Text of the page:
When I moved back to Hawaii, one of the things I looked forward to was starting a little vegetable garden. Three years into the project we call the Little Red Dirt Garden, we are still going strong. We are by no means self-sufficient but we enjoy eating and sharing the fruits (and vegetables) of our labor.
How does your garden grow?
Over the years we’ve had some successes and quite a few misses. We are also trying to figure out how things work. Why do we have a bumper crop of cucumbers one year and the next year the plants barely grow? Why does Thai basil survive where most other plants won’t? It is both fun and frustrating at the same time. More than anything we’ve learned to just go with the flow and enjoy what we harvest.
Right now our tomatoes (seeds from Hawaii Seed Growers Network) are going gangbusters. As long as we can harvest them before the critters eat them, we are enjoying them in salads or giving them away to friends or family. We are also making tomato confit or using them in pasta.
One of our experiments was growing kale. I associated it with the cooler temperatures of fall but we have had surprising success, even in our hot, tropical climate. While we have grown lacinato (Tuscan) kale well into the summer, the varieties that excel are the softer leaf Red Russian and Red Ursa varieties. With leaves that are larger than our heads, we don’t need many leaves to make a pot of our favorite Sausage, Kale, and Cauliflower Soup.
We’ve had success with different hot peppers – from the beautiful shades of the buena mulata peppers – a cayenne variety – to jalapeños. One of our favorite peppers to grow is the poblano. We cook some of them fresh but also dry them (they are called ancho chiles when dried). They are great in carne adovada.
From November through March the conditions in our area are ideal for growing snow peas. We grow local varieties from Hawaii Seed Growers Network and the University of Hawaii Seed Lab. They start off slow at first but when they hit the height of production, we are giving away bags to friends and family. While they are good in a stir fry, our favorite way of eating them is in a Crunchy Pea Salad.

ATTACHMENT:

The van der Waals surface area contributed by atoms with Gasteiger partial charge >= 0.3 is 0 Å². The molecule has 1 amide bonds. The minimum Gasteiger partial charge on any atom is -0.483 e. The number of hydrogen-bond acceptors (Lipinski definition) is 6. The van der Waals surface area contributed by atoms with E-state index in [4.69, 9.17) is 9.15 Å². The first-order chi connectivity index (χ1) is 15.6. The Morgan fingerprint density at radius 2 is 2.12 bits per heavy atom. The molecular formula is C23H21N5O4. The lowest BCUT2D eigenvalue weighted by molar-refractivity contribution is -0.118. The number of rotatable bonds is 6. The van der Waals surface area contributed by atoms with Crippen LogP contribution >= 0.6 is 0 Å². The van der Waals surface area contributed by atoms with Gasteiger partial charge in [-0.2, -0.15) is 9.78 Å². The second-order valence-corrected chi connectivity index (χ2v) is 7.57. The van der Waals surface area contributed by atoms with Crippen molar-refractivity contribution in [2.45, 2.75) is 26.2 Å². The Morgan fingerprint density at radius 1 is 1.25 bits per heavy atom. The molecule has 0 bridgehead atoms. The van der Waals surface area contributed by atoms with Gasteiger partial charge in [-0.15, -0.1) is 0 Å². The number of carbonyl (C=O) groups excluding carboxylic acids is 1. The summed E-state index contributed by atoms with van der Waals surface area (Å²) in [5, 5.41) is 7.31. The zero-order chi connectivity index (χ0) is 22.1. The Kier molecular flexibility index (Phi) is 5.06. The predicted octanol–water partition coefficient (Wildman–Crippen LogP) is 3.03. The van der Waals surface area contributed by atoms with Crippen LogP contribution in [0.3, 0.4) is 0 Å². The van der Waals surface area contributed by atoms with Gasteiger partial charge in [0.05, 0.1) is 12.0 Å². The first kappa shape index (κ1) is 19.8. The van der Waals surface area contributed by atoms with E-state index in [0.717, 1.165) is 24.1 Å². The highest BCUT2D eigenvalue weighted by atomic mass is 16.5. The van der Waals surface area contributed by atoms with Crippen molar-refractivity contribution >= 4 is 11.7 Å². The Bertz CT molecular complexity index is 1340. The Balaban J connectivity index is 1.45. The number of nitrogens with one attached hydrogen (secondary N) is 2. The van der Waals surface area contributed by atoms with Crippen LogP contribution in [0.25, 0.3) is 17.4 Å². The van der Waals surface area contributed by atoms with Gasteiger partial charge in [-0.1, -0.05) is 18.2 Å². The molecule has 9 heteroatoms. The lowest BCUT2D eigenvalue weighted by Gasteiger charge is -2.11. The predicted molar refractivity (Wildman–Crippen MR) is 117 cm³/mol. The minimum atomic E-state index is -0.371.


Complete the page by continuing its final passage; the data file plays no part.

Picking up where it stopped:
Many homes in Hawaii have some sort of fruit tree in their yard – mangos, bananas, papayas, lychee, dragon fruit. The papaya trees in our yard were conveniently planted by the birds. If the fruit isn’t eaten fresh, they can be used in any number of recipes.
The first crop of papayas was turned into several batches of papaya-ginger jam. The jam, in turn, was used for jammy streusel bars. Bananas are used for banana lumpia and coconut/banana tapioca pudding.
Other crops, more to try out
There are a lot of other things we grow that we haven’t highlighted in this post. Beets and sweet potatoes have done well. So have many herbs (except cilantro). We have grown cantaloupe, watermelon, and pumpkins to varying degrees of success. We also grow sunflowers to attract bees (and ultimately to feed the birds).
This summer we are trying the Three Sisters – an indigenous intercropping practice for planting corn, beans, and squash together. We assume this method could work in Hawaii and have bought local seeds to give us the best chance of success. We will see.
All in all we are happy with our Little Red Dirt Garden and look forward to many more years of growing food for our family.